In other words, while he didn't win a Stanley Cup, he didn't exactly "fail" as a player.

VERDICT: Not Guilty.

Aftermath: In 2007, shortly after his retirement, the NHL Players' Association appointed him their ombudsman, negotiating with the representatives of the NHL Commissioner, Gary Bettman, and the teams' owners. He held the job until early 2009. He became an advocate for concussion research, using his own history as an example. He and his family now live in Toronto.
He played in the 2012 NHL Winter Classic Alumni Game at Citizens Bank Park in Philadelphia, for the Flyer team, against alumni of another of his former teams, the Rangers. In 2017, he played for a Flyer alumni team against one from the Pittsburgh Penguins, in celebration of both teams' 50th Anniversaries.

Such games generally don't have much hitting, and the players usually don't wear helmets in them. Eric Lindros always wears one. He knows how dangerous it can be, even when you do wear one. Why take chances now?

Monday, May 25, 2020

Ranking the Star Wars Films -- and The Empire Strikes Back Is NOT #1

May 25, 1977: Star Wars -- or, as people born after 1990 know it, Star Wars: Episode IV -- A New Hope -- premieres. It changes the movie industry forever.

Note that, while I'm using the date of the premiere for this post, the time of it is 5:04 AM -- or 0504, or May the 4th, which some celebrate as Star Wars Day: "May the 4th be with you."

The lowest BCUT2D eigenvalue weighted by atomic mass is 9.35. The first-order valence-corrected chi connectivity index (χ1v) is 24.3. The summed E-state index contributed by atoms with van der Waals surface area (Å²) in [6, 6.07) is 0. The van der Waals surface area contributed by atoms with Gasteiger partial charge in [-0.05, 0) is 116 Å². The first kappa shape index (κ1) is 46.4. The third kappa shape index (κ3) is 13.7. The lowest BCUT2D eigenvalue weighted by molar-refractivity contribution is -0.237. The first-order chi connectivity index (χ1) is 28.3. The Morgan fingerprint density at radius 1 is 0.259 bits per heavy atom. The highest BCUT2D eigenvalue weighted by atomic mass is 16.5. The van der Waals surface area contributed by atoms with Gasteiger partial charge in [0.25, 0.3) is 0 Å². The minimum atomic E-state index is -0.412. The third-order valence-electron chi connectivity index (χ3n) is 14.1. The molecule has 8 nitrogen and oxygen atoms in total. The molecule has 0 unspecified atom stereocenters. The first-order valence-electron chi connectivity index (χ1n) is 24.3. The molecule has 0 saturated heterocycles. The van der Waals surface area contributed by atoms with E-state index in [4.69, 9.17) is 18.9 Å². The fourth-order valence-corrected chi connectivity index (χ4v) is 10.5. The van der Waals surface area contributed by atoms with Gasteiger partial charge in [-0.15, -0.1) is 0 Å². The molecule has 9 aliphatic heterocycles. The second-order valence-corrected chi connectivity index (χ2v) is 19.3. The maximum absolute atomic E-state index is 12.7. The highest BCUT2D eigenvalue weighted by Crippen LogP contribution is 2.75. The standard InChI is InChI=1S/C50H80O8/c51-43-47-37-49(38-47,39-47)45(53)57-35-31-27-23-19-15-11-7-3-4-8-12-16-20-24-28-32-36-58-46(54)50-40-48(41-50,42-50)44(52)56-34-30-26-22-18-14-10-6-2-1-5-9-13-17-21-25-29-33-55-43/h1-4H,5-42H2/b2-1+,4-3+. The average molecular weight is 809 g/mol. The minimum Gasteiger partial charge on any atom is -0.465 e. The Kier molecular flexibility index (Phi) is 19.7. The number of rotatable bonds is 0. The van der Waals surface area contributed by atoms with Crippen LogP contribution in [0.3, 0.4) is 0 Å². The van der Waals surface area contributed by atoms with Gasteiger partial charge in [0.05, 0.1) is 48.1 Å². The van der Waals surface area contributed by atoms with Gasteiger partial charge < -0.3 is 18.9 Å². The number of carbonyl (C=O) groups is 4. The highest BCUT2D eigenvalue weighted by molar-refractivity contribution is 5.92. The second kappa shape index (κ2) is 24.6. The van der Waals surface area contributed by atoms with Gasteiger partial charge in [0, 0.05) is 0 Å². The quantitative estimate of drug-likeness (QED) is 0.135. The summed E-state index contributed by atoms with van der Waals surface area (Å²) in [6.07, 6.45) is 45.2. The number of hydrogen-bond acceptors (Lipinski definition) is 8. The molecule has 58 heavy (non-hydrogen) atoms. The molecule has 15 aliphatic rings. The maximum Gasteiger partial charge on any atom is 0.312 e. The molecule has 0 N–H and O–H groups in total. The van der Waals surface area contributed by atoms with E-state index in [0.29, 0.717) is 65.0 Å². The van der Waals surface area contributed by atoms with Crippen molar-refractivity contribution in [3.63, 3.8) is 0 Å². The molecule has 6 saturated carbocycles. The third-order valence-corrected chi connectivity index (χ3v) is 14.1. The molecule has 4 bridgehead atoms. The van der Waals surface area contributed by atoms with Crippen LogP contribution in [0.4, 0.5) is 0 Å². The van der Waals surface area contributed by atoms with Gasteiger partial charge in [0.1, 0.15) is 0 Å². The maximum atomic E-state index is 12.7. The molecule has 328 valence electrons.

July 16, 1977: My father took me to see it, at the Menlo Park Twin Cinema on U.S. Route 1 in Edison, New Jersey. It has since been demolished, as has the old Menlo Park Mall. The new Mall has a multiplex.

You hear that 20th Century Fox fanfare, and then that pause, and then that John Williams score, through Dolby stereo speakers, when you're 7 years old, and your previous science fiction experience has been watching Star Trek, the Tom Baker version of Doctor Who, and the old Flash Gordon serials on TV with your father... and you totally get it when, years later, you first hear the expression "the magic of the movies."

The Yankees frequently use Williams' familiar theme song to introduce their players on special days, like Opening Day and postseason games, and Williams' "Imperial March," a.k.a. "Darth Vader's Theme," to introduce the opposing players.

Creator George Lucas envisioned a 9-episode "Skywalker Saga." It's now been done, plus 2 "Star Wars Stories" that were intended to add some background to the 9. How should they be ranked?

Some Lucasians insist that Episode V -- The Empire Strikes Back is the greatest film not just of the series, but in motion picture history. They are wrong, as I will explain in this ranking. Nor is Episode I -- The Phantom Menace the worst one.

11. Solo: A Star Wars Story, 2018. An origin story for Han Solo, played as a young man by Alden Ehrenreich, showing how he met Chewbacca and Lando Calrissian, and how he became the captain of the Millennium Falcon.

It had Donald Glover, a.k.a. Childish Gambino, as the young Lando. It had Emilia Clarke from Game of Thrones. It had Woody Harrelson. It had Thandie Newton. It had Phoebe Waller-Bridge. It had Paul Bettany. It had Ray Park reprising his role as the popular villain Darth Maul, somehow having survived getting cut in half by young Obi-Wan Kenobi in Episode I. It was directed by Ron Howard. What could go wrong?